“And Isaac called Jacob, and blessed him, and charged him, and said unto him, ‘Thou shalt not take a wife of the daughters of Canaan. Arise, go to Padanaram, to the house of Bethuel thy mother’s father; and take thee a wife from thence of the daughters of Laban thy mother’s brother.’”
Genesis 28: 1,2, King James Version
“Lost, Lonely, and Looking”
Jacob’s Journey Back to His Roots
“To be rooted is perhaps the most important and least recognized need of the human soul.”
What does having “roots” mean to me?
"Magical country, full of memories and dreams,
My youth lies in the crevices of your hills;
Here in the silk of your grass by the edge of the meadows,
Every flower and leaf has its memories of you.”
“Whoever is uprooted (herself) uproots others,
Whoever is rooted (herself)
Doesn’t uproot others.”
Before my father was born, his family, who had their “roots” in a place called “Stoney Creek” near Elizabethton, Tennessee moved to Arlington, Arizona. My grandmother, who was an adopted child, may very likely not have felt the same ties in Tennessee that my dad’s father did. My grandmother, Dorothy, from what I’ve heard, had a sense of adventure and with a wonderful Teacher’s College in Arizona, and longing for her children to receive a good education, she encouraged her husband and children in their move to the Valley of the Sun.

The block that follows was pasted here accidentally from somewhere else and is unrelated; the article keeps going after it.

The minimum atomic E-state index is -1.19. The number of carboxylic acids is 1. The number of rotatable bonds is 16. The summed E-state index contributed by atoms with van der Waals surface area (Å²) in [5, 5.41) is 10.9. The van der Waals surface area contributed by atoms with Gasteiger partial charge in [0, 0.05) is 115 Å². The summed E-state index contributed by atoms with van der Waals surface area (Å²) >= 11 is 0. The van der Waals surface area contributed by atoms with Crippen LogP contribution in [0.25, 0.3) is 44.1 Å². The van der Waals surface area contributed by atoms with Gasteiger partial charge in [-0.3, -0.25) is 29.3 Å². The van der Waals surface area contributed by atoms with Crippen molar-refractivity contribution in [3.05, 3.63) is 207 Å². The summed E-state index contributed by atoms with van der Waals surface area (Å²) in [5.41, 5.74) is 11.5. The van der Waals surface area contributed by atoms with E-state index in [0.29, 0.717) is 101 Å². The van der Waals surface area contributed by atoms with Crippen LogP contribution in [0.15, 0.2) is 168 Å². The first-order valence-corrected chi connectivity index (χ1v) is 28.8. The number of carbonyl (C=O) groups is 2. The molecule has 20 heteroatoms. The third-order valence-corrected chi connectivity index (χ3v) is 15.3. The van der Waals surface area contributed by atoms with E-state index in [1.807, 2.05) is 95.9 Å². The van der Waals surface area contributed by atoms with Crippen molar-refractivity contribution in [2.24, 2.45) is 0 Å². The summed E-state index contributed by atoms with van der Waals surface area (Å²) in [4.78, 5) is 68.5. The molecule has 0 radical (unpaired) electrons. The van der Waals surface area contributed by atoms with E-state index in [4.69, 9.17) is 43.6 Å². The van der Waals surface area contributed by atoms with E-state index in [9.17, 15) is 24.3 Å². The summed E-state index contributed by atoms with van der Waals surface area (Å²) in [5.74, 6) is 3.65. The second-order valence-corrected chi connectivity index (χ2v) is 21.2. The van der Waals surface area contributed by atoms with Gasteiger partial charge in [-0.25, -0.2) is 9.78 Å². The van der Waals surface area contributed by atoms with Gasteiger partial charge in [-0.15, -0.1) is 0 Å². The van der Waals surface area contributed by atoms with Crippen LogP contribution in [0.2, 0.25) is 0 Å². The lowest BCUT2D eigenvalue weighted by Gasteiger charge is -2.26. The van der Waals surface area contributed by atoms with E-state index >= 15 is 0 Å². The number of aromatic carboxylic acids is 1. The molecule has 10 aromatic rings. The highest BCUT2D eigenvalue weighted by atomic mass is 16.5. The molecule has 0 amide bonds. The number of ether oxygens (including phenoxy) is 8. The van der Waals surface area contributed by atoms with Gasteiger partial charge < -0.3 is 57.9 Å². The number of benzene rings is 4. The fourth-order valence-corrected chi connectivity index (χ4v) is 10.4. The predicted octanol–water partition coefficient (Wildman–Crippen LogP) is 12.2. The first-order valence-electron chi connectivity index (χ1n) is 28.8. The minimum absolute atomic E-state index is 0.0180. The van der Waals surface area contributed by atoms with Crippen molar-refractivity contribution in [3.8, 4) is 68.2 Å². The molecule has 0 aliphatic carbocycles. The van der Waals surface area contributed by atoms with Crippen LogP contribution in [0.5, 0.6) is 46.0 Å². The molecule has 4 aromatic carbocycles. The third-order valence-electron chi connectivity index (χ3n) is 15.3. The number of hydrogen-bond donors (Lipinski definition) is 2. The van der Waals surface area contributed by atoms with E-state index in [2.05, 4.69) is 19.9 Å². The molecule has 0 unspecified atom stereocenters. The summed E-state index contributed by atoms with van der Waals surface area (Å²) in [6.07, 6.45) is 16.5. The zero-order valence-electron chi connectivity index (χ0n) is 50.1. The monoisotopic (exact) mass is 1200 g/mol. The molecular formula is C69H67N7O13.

However, things did not turn out as planned. A daughter, Winnie died. And then, when my father, the youngest of nine children was only 6-months-old, my grandmother died suddenly.
At this time, my grandfather, faced with raising little children as a single parent, returned with one son to Tennessee. My dad was left behind with a neighbor in the hope that a family member would take him back to Tennessee once life got settled. But again, things did not go as planned. My grandfather died and so one son was left in Tennessee while other older children, who had married, scattered across the country. My father was left as a foster child. And for a brief time, he didn’t know that he had so many brothers and sisters. He was an unrooted child.